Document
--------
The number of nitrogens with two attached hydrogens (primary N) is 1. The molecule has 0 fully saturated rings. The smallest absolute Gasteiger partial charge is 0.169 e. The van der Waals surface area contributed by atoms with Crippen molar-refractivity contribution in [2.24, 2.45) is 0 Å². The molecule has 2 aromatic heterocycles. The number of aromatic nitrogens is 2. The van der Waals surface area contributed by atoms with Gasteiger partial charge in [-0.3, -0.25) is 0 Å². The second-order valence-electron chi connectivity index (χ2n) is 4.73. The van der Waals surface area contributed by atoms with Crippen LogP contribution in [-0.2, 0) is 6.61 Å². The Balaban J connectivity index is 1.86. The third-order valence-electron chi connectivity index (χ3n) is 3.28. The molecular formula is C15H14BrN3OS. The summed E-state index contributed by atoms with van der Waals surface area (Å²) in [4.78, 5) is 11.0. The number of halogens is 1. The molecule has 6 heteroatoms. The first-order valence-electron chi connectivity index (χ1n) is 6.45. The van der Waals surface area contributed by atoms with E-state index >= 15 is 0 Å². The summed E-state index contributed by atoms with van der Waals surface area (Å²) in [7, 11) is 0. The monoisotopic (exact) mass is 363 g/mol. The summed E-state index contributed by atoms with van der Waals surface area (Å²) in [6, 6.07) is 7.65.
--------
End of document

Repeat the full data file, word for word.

The number of nitrogens with two attached hydrogens (primary N) is 1. The molecule has 0 fully saturated rings. The smallest absolute Gasteiger partial charge is 0.169 e. The van der Waals surface area contributed by atoms with Crippen molar-refractivity contribution in [2.24, 2.45) is 0 Å². The molecule has 2 aromatic heterocycles. The number of aromatic nitrogens is 2. The van der Waals surface area contributed by atoms with Gasteiger partial charge in [-0.3, -0.25) is 0 Å². The second-order valence-electron chi connectivity index (χ2n) is 4.73. The van der Waals surface area contributed by atoms with Crippen LogP contribution in [-0.2, 0) is 6.61 Å². The Balaban J connectivity index is 1.86. The third-order valence-electron chi connectivity index (χ3n) is 3.28. The molecular formula is C15H14BrN3OS. The summed E-state index contributed by atoms with van der Waals surface area (Å²) in [4.78, 5) is 11.0. The number of halogens is 1. The molecule has 6 heteroatoms. The first-order valence-electron chi connectivity index (χ1n) is 6.45. The van der Waals surface area contributed by atoms with E-state index >= 15 is 0 Å². The summed E-state index contributed by atoms with van der Waals surface area (Å²) in [7, 11) is 0. The monoisotopic (exact) mass is 363 g/mol. The summed E-state index contributed by atoms with van der Waals surface area (Å²) in [6, 6.07) is 7.65.